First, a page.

Last Updated on 23rd September 2020 by Sophie Nadeau
Regal and imposing, the Place de Valois is tucked around in a little-known corner of the 1st arrondissement of Paris somewhere between the Colonnes de Buren and the Murano glass metro station entrance of Palais-Royal. Here’s how to visit, a brief history, as well as things to know before you go.
A brief history of Place de Valois
Situated steps away from the interior courtyards of Palais-Royal, Place de Valois is a sumptuous square which is seldom visited, even by Parisians themselves. Where the courtyard is now located was once the site for the former offices of the Palais-Royal.
In times gone by, the courtyard was named ‘Cour des Fontaines’ thanks to the presence of fountains in the square. The new name, Place de Valois, is taken from the courtyard’s position close to rue de Valois (which in turn is named for Duke of Valois, the man who would one day become Louis-Philippe I). Today, the courtyard is car free and open plan, meaning that you can enjoy the fresh air easily.
How to visit Place de Valois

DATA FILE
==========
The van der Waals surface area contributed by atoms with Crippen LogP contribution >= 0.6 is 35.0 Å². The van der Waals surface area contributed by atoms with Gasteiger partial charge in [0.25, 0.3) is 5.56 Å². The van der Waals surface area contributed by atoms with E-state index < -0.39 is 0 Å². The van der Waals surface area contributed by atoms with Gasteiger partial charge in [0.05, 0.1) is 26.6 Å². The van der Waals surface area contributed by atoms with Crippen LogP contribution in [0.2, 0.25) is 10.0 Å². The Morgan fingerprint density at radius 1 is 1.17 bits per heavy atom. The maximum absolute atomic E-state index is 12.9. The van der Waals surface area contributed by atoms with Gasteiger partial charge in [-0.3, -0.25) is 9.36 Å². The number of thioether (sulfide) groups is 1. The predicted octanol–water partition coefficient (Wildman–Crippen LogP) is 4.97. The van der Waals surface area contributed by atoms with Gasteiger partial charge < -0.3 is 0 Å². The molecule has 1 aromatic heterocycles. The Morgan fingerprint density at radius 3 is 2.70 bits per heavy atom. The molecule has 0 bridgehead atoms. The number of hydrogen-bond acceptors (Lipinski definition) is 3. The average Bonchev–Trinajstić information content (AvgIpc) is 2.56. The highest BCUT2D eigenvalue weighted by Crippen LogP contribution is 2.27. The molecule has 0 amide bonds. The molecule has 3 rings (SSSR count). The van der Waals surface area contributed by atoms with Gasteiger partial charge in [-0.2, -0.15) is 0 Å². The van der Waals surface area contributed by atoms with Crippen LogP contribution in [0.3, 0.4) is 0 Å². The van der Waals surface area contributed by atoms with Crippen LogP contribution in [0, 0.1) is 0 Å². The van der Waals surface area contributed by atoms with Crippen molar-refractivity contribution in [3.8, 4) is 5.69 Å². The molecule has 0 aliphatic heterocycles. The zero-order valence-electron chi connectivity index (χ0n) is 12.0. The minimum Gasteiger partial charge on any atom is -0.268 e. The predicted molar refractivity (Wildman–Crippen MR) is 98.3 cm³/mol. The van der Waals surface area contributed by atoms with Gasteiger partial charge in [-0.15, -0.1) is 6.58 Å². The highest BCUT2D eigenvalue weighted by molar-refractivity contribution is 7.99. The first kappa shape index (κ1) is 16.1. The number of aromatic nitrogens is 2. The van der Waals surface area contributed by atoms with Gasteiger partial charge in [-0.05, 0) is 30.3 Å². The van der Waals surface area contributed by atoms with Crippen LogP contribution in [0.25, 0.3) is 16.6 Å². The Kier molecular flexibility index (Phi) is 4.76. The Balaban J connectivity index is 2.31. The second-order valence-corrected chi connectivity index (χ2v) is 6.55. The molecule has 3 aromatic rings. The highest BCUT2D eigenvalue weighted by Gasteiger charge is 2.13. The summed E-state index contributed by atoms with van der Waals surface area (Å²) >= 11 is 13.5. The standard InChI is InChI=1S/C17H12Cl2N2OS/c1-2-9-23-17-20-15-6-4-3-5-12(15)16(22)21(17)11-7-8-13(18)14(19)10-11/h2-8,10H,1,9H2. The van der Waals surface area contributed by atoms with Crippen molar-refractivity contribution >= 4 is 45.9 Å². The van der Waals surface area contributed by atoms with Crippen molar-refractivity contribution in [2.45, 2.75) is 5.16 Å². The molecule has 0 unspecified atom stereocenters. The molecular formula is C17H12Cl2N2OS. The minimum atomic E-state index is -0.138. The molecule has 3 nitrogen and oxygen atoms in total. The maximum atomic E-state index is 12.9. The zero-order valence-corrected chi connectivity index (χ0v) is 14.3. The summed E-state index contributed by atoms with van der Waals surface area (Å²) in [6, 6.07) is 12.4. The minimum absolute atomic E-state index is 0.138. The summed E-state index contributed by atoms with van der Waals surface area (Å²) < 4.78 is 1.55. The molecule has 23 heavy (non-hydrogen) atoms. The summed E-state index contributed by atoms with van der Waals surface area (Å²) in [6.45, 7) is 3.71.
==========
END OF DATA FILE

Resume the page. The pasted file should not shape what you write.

If you’re looking to enjoy a chic drink surrounded by the walls of the courtyard, then you might want to stop and order a drink at one of the upmarket (with high prices to match) bistros to be found in the courtyard. There’s Bistrot Valois, as well as the slightly better rated Le Lulli, which serves a variety of traditional French dishes.
Nearby, one of the most beautiful metro stations in Paris can be found in the form of Palais-Royal. You’ll know you’re in the right place when you spot the stunning modern Murano Glass (from Italy) installation which forms an archway over the entrance to the metro.
Of course, being situated in the 1st arrondissement, there are plenty of other places of note nearby. Perhaps the most famous landmark and attraction in the 1er is that of the Louvre Museum, which of course, boasts the likes of the Winged Victory of Samothrace and the Mona Lisa.
The Jardin des Tuileries is also to be found in the 1st arrondissement, and is so-called thanks tot he fact that it’s situated on the site of a former tile factory. Between the Louvre and the Jardin des Tuileries, you’ll be able to spy the Arc de Triomphe du Carrousel, one of four triumphal arches in the city.